A social philosophy could well be based on truths about human nature, if there are any. I think there are : we have limited knowledge, limited rationality, we have shared vulnerabilities to one another. This list looks sound to me and could probably be extended.
Far more doubtful in my view is a social philosophy based on moral or other axiological truths. Even if there are such truths, there is widespread and intractable disagreement about what they are. This severely curtails their practical relevance even if they exist.
However, there can be objectivity without truth, Rational interpersonal agreement can take its place. Consider a very simple (and simplified) example.
Suppose we have a society of just two people, X and Y. The point I'm going to make is unaffected by the numbers involved.
X has equally strong preferences for A, B, C, D, E (these can be institutions, practices, goods and services or whatever).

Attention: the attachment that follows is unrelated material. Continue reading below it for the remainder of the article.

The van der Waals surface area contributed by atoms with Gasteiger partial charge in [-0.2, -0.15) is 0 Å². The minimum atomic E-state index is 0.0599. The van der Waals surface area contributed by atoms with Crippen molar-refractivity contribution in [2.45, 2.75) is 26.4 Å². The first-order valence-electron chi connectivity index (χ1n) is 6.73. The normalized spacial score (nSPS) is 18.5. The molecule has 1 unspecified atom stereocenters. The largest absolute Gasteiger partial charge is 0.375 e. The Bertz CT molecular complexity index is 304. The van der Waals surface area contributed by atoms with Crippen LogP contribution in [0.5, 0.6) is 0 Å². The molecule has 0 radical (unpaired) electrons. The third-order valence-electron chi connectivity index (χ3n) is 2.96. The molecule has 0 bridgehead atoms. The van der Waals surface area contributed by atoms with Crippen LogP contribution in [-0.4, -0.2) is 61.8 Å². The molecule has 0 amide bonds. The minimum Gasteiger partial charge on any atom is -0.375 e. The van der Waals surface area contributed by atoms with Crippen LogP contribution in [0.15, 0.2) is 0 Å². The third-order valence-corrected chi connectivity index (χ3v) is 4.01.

Y has equally strong preferences for A, B, C, F, G.
None of these preferences can be fulfilled without the joint co-operation of X and Y.
Resources allow for only three preferences to be fulfilled. Isn't it rational for X and Y to agree on a social philosophy that endorses and fulfils A, B, and C, which they share, rather than to abort discussion because neither can have all they want - with the result, in face of the need for joint co-operation, that neither X nor Y gets anything they want ?
Truth doesn't come into the picture - moral or axiological truth.
This kind of approach to objectivity through rationality rather than truth is clear (and far more elaborately developed) in the ethical theory of Kant (1724-1804) and in the social philosophy of John Rawls in A Theory of Justice, 1971.